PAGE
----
As far as P7 vs. 1911, besides the above mentioned problems with the 1911, the P7 can be fired faster, is more reliable, has lower recoil, weighs less, and takes up less space.

As far as the badguy (hey, I spelled it right this time ), he was hit in the shoulder from the side, the bullet failed to go through his arm into his body, so they FBI blamed the gun. I forget the name of the shootout right now, but it's a pretty well known incident, and I think it occured in Florida... it pretty much sparked the whole stopping power debate if I remember correctly.

There were problems with the 10mm guns in addition to the recoil which was also considered one of the problems... if I remember correctly one of the problems was the cracking of the plastic Glock frames... yet another Glock problem?

I agree, it is a free country (heck, did I mention I own a 1911 even though I just slammed it?). At least we're allowed to have arguments like this, right?
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Old August 19, 2002, 08:43 PM   #94
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Tam,

The last time a large department/agency adopted the P7 (early 80's) the P7 was competitive with other designs, price-wise. It was actually cheaper than the Beretta and Sig during the early, early 80's. So, no "cheap" shots please.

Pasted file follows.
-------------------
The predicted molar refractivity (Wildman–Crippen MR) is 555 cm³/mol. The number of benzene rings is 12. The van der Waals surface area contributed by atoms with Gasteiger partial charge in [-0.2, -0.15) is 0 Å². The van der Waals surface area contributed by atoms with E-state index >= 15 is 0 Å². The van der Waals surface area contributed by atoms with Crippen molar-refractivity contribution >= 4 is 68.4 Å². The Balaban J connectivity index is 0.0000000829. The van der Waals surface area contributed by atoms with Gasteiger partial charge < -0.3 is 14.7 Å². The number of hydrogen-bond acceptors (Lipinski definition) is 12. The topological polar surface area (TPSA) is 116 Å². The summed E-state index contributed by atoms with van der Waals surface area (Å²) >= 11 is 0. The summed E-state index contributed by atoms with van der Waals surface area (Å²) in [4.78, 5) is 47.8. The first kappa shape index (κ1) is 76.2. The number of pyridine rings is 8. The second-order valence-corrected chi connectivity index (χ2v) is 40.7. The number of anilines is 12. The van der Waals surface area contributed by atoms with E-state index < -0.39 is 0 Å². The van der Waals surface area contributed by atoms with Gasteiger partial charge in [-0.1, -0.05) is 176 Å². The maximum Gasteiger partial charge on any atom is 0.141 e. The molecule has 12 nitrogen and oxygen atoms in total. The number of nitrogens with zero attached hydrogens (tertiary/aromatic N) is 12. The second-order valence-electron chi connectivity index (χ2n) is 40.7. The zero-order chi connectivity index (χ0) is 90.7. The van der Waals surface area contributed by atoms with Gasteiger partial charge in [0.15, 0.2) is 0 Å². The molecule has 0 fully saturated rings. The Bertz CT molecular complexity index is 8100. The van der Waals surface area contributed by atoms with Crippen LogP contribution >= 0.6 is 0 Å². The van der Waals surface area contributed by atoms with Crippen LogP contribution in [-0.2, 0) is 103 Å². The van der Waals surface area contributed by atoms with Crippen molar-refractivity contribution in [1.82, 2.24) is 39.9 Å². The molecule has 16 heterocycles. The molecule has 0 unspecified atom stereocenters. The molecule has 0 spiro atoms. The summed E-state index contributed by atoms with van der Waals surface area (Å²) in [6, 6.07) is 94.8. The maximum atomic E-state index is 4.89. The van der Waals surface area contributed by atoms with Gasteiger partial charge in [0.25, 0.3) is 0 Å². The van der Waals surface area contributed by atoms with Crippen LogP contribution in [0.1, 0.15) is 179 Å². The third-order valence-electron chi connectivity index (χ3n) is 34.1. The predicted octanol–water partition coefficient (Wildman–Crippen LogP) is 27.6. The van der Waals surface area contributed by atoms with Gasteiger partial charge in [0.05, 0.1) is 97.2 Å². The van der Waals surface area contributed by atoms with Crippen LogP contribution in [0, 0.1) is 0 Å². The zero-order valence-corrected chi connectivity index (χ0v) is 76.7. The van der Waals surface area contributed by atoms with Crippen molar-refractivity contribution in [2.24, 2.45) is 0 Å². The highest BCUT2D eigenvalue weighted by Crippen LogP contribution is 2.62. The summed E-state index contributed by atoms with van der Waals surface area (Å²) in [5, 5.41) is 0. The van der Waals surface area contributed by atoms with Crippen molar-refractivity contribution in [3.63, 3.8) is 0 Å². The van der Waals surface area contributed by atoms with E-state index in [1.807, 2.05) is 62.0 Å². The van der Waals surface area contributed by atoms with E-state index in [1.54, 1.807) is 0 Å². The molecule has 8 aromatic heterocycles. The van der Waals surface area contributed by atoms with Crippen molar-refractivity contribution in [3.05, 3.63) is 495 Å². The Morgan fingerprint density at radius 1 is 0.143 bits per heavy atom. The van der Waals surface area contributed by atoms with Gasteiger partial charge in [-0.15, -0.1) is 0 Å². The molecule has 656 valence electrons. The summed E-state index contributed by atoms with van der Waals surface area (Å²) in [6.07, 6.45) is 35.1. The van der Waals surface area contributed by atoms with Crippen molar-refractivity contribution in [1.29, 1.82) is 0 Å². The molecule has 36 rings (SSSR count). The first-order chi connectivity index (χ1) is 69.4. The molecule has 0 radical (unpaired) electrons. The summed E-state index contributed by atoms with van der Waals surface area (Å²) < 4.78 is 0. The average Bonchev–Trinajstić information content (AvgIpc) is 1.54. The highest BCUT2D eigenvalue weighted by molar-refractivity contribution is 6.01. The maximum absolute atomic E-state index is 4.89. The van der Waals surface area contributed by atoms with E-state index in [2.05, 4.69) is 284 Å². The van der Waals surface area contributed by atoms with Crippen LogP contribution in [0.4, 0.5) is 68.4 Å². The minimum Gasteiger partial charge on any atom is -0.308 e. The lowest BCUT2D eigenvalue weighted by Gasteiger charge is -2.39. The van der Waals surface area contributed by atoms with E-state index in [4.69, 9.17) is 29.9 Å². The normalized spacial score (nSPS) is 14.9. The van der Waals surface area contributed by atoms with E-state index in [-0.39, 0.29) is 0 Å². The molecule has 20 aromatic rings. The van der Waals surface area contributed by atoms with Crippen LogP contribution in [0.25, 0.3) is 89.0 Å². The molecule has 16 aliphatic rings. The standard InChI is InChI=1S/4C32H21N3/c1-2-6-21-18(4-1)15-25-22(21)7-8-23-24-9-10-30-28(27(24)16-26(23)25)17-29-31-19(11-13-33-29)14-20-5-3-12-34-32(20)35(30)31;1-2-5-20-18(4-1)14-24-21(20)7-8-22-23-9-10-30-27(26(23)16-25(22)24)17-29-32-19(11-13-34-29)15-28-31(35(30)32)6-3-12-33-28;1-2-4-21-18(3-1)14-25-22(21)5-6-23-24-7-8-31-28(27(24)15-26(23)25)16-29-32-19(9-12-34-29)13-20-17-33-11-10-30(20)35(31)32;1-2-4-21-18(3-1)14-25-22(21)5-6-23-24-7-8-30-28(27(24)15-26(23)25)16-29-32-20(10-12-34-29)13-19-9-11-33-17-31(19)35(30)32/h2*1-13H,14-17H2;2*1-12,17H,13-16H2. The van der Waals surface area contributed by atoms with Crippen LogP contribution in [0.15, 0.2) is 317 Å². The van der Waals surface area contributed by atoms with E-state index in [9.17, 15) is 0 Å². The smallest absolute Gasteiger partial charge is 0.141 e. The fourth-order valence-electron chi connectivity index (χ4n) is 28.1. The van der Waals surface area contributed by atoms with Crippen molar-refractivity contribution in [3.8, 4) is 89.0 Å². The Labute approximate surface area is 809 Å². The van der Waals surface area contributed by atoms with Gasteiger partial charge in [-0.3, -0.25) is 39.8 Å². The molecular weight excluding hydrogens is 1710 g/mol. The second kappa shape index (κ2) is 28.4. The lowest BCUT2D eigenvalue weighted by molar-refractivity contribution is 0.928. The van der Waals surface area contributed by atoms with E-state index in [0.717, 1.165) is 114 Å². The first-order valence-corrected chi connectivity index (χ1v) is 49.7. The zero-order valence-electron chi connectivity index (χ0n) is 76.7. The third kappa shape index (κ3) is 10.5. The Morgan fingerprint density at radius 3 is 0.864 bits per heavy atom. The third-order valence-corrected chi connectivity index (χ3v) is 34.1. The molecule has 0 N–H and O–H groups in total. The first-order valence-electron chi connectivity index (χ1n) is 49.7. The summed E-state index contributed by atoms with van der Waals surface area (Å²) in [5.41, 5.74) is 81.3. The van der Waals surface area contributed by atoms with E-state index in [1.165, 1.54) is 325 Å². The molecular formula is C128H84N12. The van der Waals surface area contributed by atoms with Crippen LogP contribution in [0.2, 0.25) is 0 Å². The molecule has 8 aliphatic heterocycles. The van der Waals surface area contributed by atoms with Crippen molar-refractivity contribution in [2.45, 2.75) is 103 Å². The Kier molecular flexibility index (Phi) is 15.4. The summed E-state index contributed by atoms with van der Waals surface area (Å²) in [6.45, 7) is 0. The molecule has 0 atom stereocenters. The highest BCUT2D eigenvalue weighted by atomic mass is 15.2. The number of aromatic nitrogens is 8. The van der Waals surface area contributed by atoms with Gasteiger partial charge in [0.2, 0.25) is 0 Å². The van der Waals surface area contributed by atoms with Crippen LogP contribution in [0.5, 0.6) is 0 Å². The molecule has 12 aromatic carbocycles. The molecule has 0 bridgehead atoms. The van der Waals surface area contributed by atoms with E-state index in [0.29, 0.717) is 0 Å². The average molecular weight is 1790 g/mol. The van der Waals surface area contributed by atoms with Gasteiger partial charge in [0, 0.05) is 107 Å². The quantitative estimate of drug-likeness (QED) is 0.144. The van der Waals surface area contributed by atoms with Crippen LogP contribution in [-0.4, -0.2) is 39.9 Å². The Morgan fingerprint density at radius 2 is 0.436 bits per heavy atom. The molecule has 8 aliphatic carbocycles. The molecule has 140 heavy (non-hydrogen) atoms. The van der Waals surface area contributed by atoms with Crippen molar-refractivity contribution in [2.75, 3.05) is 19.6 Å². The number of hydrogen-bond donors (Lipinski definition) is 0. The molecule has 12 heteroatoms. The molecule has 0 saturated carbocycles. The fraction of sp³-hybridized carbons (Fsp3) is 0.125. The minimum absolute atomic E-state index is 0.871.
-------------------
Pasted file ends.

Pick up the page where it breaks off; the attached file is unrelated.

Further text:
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Old August 19, 2002, 11:48 PM   #95
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Never suggested that H-Ks blow-up more than Glocks, but I strongly state that no one ( no one meaning web surfers and gun nuts like the folks here) has the data showing that one brand of pistol is more prone to kabooms than another. The only data that would be meaningful is number of kabooms per X number of pistols(choose your own X whether it be 1,000 or 100,000). The only people with this kind of data may be manufacturers and/or gov't agencies.

You may personally like one brand of pistol over another but that's your preference, it doesn't mean that your favorite is better.
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Old August 20, 2002, 12:25 PM   #96
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Platt was hit at least twice in the chest, one going through the arm first.

To get your facts straight on Miami, this is a good place to start:

http://communities.prodigy.net/sportsrec/11april86.html